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Is It The End Of The Line For The Landline?

A lineman grounds a line on a replacement pole in McNeill, Miss., after 2012 Christmas day storms downed both telephone and electric power lines and poles throughout the state. Upkeep on traditional landlines is expensive, and some are pushing for relaxing requirements that phone companies maintain these lines.
Rogelio V. Solis
A lineman grounds a line on a replacement pole in McNeill, Miss., after 2012 Christmas day storms downed both telephone and electric power lines and poles throughout the state. Upkeep on traditional landlines is expensive, and some are pushing for relaxing requirements that phone companies maintain these lines.

America's traditional phone system is not as dependable as it used to be. Just last month, the Federal Communications Commission told phone companies to start collecting stats on calls that fail to complete. According to one estimate, as many as 1 in 5 incoming long-distance calls simply doesn't connect.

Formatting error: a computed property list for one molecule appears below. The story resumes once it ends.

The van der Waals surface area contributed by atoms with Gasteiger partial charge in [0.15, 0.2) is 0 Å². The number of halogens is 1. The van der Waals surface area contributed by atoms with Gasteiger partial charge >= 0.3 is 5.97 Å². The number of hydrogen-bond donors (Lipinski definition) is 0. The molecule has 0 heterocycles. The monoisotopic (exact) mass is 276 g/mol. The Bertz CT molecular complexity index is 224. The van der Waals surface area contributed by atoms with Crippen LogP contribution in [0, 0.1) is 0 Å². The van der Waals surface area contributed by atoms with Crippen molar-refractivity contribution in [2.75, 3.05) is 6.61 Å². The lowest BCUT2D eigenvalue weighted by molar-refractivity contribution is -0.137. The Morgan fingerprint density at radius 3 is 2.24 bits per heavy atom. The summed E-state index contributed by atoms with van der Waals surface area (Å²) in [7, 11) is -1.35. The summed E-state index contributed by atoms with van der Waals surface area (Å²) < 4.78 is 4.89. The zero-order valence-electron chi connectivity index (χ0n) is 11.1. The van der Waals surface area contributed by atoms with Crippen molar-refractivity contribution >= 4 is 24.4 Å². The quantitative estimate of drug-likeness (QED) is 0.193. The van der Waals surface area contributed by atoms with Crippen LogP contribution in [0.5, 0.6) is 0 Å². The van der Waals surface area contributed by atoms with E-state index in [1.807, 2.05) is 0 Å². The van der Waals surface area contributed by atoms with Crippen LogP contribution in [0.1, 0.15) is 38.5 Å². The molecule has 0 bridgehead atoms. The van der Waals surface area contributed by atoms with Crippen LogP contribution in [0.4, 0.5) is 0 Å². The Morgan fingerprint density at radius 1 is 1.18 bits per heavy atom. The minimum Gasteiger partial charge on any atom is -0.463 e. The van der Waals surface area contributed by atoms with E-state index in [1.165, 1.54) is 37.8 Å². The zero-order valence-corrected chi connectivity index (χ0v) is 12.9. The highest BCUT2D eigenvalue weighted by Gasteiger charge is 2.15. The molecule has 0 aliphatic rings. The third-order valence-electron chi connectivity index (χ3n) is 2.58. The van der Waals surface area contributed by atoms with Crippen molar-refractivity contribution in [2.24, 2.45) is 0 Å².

The problem may be in the way those calls are being routed — often via the Internet, which is cheaper. It may also have something to do with the gradual decay of traditional landline infrastructure.

Dan Newhouse, a farmer in eastern Washington state, hears that decay on his home phone every day.

"We live out in the country, it's a landline, and it's as good as it gets," he told me over the phone. "Anytime it rains, we wouldn't be able to have this conversation, because water gets on the lines and it gets way worse."